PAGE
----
By failing for years to compel Air Canada to obey the 1988 act—this is not a new situation—the Government of Canada has been a willing accomplice in liquidating the assets of a Canadian company to benefit shareholders who, increasingly, are foreign, including Robert Milton, ACE Aviation Holdings' president, who, as the instigator of this shady financial operation, has paid himself $52 million in salary and bonuses since 2006.

In conclusion, unless this situation is turned around, this government's inaction will leave Air Canada a sick corporation, a pale imitation of its former self, a company that failed to meet its legal obligations to maintain, primarily in Montreal, its top-quality aircraft maintenance expertise.

Mr. Speaker, I therefore request an emergency debate, because what is happening is completely lacking in common sense.

Airline Industry
Request for Emergency Debate
Routine Proceedings

3:30 p.m.

Liberal

Kevin Lamoureux Winnipeg North, MB

Mr. Speaker, I believe this is a critically important issue.

As we heard today in question period, it appears that the government is somewhat acknowledging there could be a violation of the law, through the Air Canada Public Participation Act, to the degree in which it is now referring it to a committee.

We disagree. We believe that the government needs to take stronger action. I would argue that all members of the House currently believe something has really gone wrong here. We in the Liberal Party acknowledge that Air Canada has in fact broken the law.

Earlier today in question period, I read precisely what the Air Canada Public Participation Act says and it guarantees those jobs. I would like to emphasize how critically important this issue is.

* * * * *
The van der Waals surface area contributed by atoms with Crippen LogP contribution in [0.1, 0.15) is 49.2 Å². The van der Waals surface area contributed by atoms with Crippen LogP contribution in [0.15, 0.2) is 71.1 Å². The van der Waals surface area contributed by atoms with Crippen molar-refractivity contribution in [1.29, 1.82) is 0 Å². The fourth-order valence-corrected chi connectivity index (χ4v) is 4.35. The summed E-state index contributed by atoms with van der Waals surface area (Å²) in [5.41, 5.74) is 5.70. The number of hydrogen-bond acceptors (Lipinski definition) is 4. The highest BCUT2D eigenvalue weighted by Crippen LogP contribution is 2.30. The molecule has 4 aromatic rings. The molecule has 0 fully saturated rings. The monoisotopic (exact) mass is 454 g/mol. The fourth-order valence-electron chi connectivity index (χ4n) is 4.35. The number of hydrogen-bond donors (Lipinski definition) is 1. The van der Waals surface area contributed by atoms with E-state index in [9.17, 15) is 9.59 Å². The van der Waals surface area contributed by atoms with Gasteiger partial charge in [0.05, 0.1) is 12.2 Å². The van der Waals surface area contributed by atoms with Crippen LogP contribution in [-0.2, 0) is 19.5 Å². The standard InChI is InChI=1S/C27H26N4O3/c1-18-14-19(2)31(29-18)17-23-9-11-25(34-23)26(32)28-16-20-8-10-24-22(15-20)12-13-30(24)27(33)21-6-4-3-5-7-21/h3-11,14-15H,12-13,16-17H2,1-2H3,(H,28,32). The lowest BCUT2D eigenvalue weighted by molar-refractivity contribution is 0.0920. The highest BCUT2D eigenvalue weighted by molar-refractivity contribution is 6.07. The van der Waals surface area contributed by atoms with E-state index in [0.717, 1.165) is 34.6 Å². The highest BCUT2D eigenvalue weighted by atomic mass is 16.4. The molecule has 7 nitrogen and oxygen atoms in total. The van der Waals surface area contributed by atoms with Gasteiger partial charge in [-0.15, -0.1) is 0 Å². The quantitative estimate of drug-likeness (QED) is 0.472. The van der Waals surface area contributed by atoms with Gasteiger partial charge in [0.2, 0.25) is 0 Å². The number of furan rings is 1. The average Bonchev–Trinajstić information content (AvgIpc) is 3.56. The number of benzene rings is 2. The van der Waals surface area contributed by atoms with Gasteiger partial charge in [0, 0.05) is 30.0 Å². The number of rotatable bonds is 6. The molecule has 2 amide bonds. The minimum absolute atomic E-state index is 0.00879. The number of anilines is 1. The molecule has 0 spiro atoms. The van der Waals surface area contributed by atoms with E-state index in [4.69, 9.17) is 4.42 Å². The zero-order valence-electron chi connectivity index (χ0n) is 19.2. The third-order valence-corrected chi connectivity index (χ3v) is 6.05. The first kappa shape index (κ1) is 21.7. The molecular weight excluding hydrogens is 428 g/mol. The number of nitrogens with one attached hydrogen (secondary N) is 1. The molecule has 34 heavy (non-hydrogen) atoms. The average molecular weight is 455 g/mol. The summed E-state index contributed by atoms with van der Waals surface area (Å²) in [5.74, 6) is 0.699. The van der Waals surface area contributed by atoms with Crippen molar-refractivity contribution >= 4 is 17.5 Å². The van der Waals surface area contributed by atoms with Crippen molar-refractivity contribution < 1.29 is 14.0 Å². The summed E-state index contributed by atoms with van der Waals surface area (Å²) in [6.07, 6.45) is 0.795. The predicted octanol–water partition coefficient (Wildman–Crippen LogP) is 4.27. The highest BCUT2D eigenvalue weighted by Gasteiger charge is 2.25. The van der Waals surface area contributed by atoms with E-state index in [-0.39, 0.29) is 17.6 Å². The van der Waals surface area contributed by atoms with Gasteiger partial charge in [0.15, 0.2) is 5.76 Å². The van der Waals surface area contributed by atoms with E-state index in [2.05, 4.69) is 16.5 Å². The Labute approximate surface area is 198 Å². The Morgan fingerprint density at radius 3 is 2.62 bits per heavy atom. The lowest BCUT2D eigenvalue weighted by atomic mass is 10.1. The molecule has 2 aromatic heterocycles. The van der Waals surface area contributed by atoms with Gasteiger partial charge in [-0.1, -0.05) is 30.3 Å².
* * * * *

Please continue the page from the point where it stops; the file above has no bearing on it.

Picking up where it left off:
In terms of the law itself, on April 12, 1988, here in the House of Commons, the Conservative deputy prime minister at the time, Don Mazankowski, said, first, “Maintenance and overhaul centres in Montreal, Winnipeg, and Toronto are fundamental to the success of Air Canada”. Second, “None of these centres will lose its importance”. Third, “The centres will continue to expand”. Fourth, “The company fleet maintenance will continue to be done at those locations”. Fifth, “The act would have to be amended if there were going to be any modification concerning the transfer of Air Canada's overhaul centres to another location”.

The law is very clear. The issue we need to debate today in an emergency fashion is whether the government will enforce the law or change the law?

Mr. Speaker, I would suggest that you might want to consider canvassing the House to see if there would be leave to accommodate this very important debate today.

Airline Industry
Request for Emergency Debate
Routine Proceedings

3:30 p.m.

NDP

Guy Caron Rimouski-Neigette—Témiscouata—Les Basques, QC

Mr. Speaker, indeed, we too are requesting an emergency debate on the closure of Aveos' Canadian facilities. I will not launch into a substantive debate because I believe we will have the opportunity to do so during the emergency debate.

We have heard a lot about this issue today and for the past week. I would like to emphasize the need for this emergency debate and the reasons why we have to have it right now.

We believe that with the closure of the Aveos facilities, Air Canada is currently violating the law. We also know that since Aveos has declared bankruptcy, it has already announced its intention to liquidate assets as soon as possible, while currently under bankruptcy protection. That protection will be lifted on Tuesday, April 3.